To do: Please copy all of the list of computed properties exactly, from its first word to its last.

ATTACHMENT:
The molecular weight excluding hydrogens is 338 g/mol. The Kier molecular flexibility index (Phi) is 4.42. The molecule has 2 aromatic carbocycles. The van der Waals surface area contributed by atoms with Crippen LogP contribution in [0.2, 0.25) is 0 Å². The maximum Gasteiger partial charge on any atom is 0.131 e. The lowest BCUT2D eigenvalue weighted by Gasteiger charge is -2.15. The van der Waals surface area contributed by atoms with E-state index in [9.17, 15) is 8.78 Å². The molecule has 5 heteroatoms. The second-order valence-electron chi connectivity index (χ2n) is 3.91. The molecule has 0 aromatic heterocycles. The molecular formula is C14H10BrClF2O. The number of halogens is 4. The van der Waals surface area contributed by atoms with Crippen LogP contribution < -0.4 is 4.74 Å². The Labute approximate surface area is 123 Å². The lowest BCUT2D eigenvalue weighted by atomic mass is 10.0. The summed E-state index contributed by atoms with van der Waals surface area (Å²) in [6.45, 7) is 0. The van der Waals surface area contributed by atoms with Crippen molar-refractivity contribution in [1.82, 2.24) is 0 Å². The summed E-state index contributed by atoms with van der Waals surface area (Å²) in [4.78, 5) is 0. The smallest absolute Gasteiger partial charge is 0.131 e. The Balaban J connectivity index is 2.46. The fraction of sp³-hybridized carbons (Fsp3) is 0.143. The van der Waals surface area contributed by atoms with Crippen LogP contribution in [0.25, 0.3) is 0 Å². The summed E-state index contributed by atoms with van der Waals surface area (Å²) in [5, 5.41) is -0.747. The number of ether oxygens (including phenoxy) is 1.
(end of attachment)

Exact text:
The molecular weight excluding hydrogens is 338 g/mol. The Kier molecular flexibility index (Phi) is 4.42. The molecule has 2 aromatic carbocycles. The van der Waals surface area contributed by atoms with Crippen LogP contribution in [0.2, 0.25) is 0 Å². The maximum Gasteiger partial charge on any atom is 0.131 e. The lowest BCUT2D eigenvalue weighted by Gasteiger charge is -2.15. The van der Waals surface area contributed by atoms with E-state index in [9.17, 15) is 8.78 Å². The molecule has 5 heteroatoms. The second-order valence-electron chi connectivity index (χ2n) is 3.91. The molecule has 0 aromatic heterocycles. The molecular formula is C14H10BrClF2O. The number of halogens is 4. The van der Waals surface area contributed by atoms with Crippen LogP contribution < -0.4 is 4.74 Å². The Labute approximate surface area is 123 Å². The lowest BCUT2D eigenvalue weighted by atomic mass is 10.0. The summed E-state index contributed by atoms with van der Waals surface area (Å²) in [6.45, 7) is 0. The van der Waals surface area contributed by atoms with Crippen molar-refractivity contribution in [1.82, 2.24) is 0 Å². The summed E-state index contributed by atoms with van der Waals surface area (Å²) in [4.78, 5) is 0. The smallest absolute Gasteiger partial charge is 0.131 e. The Balaban J connectivity index is 2.46. The fraction of sp³-hybridized carbons (Fsp3) is 0.143. The van der Waals surface area contributed by atoms with Crippen LogP contribution in [0.25, 0.3) is 0 Å². The summed E-state index contributed by atoms with van der Waals surface area (Å²) in [5, 5.41) is -0.747. The number of ether oxygens (including phenoxy) is 1.